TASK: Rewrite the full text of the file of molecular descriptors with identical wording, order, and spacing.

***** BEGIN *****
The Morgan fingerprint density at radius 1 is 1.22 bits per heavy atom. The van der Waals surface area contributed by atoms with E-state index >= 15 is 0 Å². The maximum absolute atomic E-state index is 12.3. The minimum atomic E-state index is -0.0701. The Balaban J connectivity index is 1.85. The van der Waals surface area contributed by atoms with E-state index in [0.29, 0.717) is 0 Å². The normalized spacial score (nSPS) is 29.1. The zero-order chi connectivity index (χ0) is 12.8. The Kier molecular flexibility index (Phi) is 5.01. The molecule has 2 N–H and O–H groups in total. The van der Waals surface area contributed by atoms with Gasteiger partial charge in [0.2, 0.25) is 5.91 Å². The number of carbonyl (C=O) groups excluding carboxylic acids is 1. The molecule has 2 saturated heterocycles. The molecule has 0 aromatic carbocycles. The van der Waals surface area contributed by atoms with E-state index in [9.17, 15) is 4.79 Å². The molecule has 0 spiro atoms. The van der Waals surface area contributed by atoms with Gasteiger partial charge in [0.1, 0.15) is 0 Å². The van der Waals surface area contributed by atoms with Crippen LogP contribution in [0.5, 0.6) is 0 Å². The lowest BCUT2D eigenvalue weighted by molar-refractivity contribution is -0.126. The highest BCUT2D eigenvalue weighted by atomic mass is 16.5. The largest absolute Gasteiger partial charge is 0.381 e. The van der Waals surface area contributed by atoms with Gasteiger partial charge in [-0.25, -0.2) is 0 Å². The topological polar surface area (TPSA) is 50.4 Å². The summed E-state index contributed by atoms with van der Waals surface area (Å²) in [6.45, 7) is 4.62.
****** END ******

The Morgan fingerprint density at radius 1 is 1.22 bits per heavy atom. The van der Waals surface area contributed by atoms with E-state index >= 15 is 0 Å². The maximum absolute atomic E-state index is 12.3. The minimum atomic E-state index is -0.0701. The Balaban J connectivity index is 1.85. The van der Waals surface area contributed by atoms with E-state index in [0.29, 0.717) is 0 Å². The normalized spacial score (nSPS) is 29.1. The zero-order chi connectivity index (χ0) is 12.8. The Kier molecular flexibility index (Phi) is 5.01. The molecule has 2 N–H and O–H groups in total. The van der Waals surface area contributed by atoms with Gasteiger partial charge in [0.2, 0.25) is 5.91 Å². The number of carbonyl (C=O) groups excluding carboxylic acids is 1. The molecule has 2 saturated heterocycles. The molecule has 0 aromatic carbocycles. The van der Waals surface area contributed by atoms with E-state index in [9.17, 15) is 4.79 Å². The molecule has 0 spiro atoms. The van der Waals surface area contributed by atoms with Gasteiger partial charge in [0.1, 0.15) is 0 Å². The van der Waals surface area contributed by atoms with Crippen LogP contribution in [0.5, 0.6) is 0 Å². The lowest BCUT2D eigenvalue weighted by molar-refractivity contribution is -0.126. The highest BCUT2D eigenvalue weighted by atomic mass is 16.5. The largest absolute Gasteiger partial charge is 0.381 e. The van der Waals surface area contributed by atoms with Gasteiger partial charge in [-0.25, -0.2) is 0 Å². The topological polar surface area (TPSA) is 50.4 Å². The summed E-state index contributed by atoms with van der Waals surface area (Å²) in [6.45, 7) is 4.62.